Guidance May Not be Used as a Substitute for Rule making

On November 2017, Trump Administration issued a memo stating that “the Administrative Procedure Act requires notice-and-comment rulemaking when purporting to create rights or obligations binding on members of the public or the agency.”  In the memo the Department of Justice stated that “The Department will no longer engage in this practice. Effective immediately, Department components may not issue guidance documents that purport to create rights or obligations binding on persons or entities outside the Executive Branch (including state, local, and tribal governments).”

As part of FDA’s administrative authority, it issues many guidances to help the industry it regulates. FDA however, clearly states that “guidance documents, including this guidance, do not establish legally enforceable responsibilities. Instead, guidances describe the Agency’s current thinking on a topic and should be viewed only as recommendations, unless specific regulatory or statutory requirements are cited. The use of the word should in Agency guidance means that something is suggested or recommended, but not required.” Unfortunately, FDA appears to consider its guidances more than suggestions or recommendations and cites companies for noncompliance to these recommendations.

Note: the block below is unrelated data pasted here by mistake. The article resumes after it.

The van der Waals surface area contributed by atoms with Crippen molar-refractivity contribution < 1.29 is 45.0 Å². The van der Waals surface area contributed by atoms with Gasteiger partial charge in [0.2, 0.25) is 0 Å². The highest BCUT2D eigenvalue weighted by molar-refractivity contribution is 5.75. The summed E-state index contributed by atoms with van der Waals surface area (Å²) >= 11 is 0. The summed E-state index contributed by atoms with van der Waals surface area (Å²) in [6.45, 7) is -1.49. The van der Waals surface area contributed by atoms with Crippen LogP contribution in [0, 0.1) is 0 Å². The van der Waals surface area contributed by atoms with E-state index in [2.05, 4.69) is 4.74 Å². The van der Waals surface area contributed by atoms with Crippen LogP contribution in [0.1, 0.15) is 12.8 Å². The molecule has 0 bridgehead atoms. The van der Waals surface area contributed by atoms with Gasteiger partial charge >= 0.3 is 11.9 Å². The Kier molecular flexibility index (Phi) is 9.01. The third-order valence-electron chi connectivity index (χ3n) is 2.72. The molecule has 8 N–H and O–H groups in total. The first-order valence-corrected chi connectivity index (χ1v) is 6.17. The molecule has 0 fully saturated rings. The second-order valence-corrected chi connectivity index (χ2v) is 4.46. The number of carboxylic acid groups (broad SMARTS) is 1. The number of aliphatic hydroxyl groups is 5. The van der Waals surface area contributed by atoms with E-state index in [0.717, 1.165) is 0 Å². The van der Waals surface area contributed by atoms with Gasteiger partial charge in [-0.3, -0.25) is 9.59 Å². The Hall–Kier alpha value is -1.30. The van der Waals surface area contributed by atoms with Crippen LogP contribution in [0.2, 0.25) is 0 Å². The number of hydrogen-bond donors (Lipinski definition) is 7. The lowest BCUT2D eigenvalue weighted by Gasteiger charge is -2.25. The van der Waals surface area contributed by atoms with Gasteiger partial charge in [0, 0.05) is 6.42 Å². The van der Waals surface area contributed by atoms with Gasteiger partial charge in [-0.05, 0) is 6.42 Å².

Although this is an interesting development, this DOJ policy is not binding on the FDA.  Therefore, it remains to be seen if FDA will change it’s own policies in light of the DOJ decision.


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